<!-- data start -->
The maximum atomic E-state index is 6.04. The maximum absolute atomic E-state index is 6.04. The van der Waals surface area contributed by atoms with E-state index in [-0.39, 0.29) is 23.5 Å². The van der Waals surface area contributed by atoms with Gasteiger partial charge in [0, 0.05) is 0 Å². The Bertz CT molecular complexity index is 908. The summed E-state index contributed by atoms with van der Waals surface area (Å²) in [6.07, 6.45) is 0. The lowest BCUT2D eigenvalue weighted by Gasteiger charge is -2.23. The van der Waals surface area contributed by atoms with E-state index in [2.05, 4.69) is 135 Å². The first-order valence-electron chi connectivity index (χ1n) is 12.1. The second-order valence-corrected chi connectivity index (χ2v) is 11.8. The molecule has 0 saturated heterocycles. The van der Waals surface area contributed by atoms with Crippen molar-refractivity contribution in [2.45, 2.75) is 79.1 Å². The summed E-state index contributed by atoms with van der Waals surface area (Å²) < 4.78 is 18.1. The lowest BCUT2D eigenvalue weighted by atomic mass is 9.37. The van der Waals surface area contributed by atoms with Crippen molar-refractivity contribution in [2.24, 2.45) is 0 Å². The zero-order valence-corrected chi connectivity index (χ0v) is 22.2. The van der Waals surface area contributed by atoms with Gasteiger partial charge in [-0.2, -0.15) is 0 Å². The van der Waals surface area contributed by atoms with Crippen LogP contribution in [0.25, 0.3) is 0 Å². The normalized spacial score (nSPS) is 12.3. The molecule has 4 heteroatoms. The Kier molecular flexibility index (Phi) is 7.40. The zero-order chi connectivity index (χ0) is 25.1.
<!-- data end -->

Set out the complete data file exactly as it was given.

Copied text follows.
The maximum atomic E-state index is 6.04. The maximum absolute atomic E-state index is 6.04. The van der Waals surface area contributed by atoms with E-state index in [-0.39, 0.29) is 23.5 Å². The van der Waals surface area contributed by atoms with Gasteiger partial charge in [0, 0.05) is 0 Å². The Bertz CT molecular complexity index is 908. The summed E-state index contributed by atoms with van der Waals surface area (Å²) in [6.07, 6.45) is 0. The lowest BCUT2D eigenvalue weighted by Gasteiger charge is -2.23. The van der Waals surface area contributed by atoms with E-state index in [2.05, 4.69) is 135 Å². The first-order valence-electron chi connectivity index (χ1n) is 12.1. The second-order valence-corrected chi connectivity index (χ2v) is 11.8. The molecule has 0 saturated heterocycles. The van der Waals surface area contributed by atoms with Crippen molar-refractivity contribution in [2.45, 2.75) is 79.1 Å². The summed E-state index contributed by atoms with van der Waals surface area (Å²) < 4.78 is 18.1. The lowest BCUT2D eigenvalue weighted by atomic mass is 9.37. The van der Waals surface area contributed by atoms with Crippen molar-refractivity contribution in [2.24, 2.45) is 0 Å². The zero-order valence-corrected chi connectivity index (χ0v) is 22.2. The van der Waals surface area contributed by atoms with Gasteiger partial charge in [-0.2, -0.15) is 0 Å². The van der Waals surface area contributed by atoms with Crippen LogP contribution in [0.25, 0.3) is 0 Å². The normalized spacial score (nSPS) is 12.3. The molecule has 4 heteroatoms. The Kier molecular flexibility index (Phi) is 7.40. The zero-order chi connectivity index (χ0) is 25.1.